The un-predictable behaviour of the gang member proved successful in his own right, with the control of the mayor (William Hale Thompson) under the generous pledges of charity. Prohibition led to a massive widespread corruption within the services of Law enforcement during this period, as fear of gangster violence and briberies persuaded the law enforcement officers to turn a blind eye to the law of Prohibition, which was one of the main reasons for the failure of the “noble experiment”.

Large breweries were bribing many local government officials for their businesses to stay in production. Briberies included money and in some cases alcohol, which was creating a large corrupt police force within larger cities of the USA. The conviction of guilty bootleggers was seen to die out, as many judges accepted the bribe of payment from suspected criminals. A national cartoon from the Prohibition era named- “The National Gesture”, illustrated the large corruption involved in this time period, due to the illustrated hand behind the back picture incorporated into bribery.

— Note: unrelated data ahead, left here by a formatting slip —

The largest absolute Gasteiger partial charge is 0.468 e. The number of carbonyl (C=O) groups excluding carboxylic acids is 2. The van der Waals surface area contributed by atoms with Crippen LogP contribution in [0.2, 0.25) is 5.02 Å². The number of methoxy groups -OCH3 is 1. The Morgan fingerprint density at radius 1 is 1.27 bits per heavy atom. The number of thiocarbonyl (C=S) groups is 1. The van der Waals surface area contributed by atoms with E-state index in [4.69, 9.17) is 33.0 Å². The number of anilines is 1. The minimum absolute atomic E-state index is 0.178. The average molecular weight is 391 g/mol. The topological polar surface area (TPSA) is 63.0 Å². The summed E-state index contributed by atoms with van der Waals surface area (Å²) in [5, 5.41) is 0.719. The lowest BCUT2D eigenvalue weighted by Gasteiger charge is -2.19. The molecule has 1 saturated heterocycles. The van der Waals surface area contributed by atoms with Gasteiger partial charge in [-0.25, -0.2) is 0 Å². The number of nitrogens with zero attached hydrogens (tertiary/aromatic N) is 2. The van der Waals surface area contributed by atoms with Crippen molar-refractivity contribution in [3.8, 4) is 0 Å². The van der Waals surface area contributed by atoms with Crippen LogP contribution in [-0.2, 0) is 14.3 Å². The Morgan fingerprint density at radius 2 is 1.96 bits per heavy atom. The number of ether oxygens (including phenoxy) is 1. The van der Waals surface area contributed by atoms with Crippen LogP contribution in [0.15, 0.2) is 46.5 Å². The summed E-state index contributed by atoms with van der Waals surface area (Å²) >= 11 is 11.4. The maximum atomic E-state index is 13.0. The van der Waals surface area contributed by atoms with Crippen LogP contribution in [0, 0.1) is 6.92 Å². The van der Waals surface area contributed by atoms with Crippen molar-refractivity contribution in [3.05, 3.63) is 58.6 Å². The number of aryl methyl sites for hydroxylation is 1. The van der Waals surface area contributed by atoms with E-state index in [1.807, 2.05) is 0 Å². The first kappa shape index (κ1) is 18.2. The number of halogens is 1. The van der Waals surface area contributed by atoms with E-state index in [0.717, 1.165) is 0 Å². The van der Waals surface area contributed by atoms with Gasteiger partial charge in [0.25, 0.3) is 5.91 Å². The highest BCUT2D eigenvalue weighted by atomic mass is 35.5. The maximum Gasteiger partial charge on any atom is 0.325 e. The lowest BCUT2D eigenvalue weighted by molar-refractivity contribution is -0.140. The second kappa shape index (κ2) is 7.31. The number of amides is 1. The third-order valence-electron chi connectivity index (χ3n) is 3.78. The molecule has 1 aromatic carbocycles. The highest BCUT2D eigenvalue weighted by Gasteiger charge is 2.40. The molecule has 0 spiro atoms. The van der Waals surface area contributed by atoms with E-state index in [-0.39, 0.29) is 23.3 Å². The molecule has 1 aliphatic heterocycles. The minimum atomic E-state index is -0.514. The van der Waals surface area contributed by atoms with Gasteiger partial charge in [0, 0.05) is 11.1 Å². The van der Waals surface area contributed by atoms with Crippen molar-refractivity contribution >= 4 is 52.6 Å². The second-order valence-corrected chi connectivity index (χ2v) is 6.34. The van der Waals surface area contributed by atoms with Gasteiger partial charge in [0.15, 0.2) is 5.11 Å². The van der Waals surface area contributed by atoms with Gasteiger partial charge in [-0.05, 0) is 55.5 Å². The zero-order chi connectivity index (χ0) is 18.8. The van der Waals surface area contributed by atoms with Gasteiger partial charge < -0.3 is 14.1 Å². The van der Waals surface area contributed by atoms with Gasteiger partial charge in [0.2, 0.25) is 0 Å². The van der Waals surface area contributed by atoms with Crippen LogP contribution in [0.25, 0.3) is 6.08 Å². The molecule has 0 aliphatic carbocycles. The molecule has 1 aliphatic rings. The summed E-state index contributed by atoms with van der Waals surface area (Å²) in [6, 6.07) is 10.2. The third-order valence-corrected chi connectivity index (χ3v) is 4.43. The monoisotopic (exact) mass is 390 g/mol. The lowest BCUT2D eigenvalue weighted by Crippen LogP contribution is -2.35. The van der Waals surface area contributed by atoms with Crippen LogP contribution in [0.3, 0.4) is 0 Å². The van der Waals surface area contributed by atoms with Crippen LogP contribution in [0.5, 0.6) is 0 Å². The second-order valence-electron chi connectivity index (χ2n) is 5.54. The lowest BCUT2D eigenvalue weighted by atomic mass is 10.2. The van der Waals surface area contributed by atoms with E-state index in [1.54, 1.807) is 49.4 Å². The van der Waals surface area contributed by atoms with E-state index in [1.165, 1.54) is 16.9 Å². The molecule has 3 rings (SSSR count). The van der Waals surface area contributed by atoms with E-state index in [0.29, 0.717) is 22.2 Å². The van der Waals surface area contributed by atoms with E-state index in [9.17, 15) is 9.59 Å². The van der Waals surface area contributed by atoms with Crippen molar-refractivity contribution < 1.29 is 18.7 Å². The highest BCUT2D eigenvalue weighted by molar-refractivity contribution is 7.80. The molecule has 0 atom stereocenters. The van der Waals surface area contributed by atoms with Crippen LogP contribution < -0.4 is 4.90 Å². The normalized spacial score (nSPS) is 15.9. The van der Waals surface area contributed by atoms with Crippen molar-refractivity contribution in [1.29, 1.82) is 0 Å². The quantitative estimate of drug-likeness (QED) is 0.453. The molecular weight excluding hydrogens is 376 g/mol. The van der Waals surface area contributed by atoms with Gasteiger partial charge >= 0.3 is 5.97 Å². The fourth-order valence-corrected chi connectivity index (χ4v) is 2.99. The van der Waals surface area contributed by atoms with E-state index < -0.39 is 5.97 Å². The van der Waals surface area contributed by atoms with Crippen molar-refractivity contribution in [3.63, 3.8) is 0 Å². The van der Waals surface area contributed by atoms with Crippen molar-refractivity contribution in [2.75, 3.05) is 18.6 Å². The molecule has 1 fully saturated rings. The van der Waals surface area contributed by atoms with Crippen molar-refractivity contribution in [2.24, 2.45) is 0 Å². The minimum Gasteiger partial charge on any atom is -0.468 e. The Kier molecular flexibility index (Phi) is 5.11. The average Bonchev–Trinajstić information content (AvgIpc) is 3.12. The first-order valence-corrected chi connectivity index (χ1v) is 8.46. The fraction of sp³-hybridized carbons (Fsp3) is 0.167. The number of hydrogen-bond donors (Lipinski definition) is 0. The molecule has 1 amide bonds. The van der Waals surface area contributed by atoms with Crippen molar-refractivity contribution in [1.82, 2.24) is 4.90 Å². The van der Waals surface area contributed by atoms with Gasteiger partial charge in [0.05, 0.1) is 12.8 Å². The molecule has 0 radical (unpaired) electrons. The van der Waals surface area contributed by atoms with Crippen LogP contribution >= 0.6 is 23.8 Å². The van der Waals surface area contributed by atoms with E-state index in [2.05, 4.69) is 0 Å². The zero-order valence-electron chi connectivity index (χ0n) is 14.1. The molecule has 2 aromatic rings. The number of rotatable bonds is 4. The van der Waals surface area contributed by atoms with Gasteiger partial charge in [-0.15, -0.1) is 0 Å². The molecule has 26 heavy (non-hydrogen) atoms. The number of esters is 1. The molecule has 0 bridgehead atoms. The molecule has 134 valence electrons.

Many businesses thrived on the corruption of Law enforcement, but most importantly the law enforcers were making a profit out of the law they were supposed to be protecting, creating a mockery of Prohibition. In conclusion, I believe the most probable reason for the failure of the Prohibition era is the factor of the widespread corruption involved, as law enforcers were making a profit out of a law set by the national government.

If the law is not being enforced by the enforcers, then the law is non valid, which was supposed to improve social benefits; but this proved incorrect, as large scale bribery increased the production of alcohol. The prohibition era caused national tax problems, which was successfully reversed in the re-introduction of legal drinking. This factor of tax could be a possible reason for ending the Prohibition on a political view, but I believe the corruption of law enforcement was the most important reason, as there is no law without law enforcement present.

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Prohibition Essay. (2019, Dec 06). Retrieved from http://paperap.com/paper-on-why-did-prohibition-fail/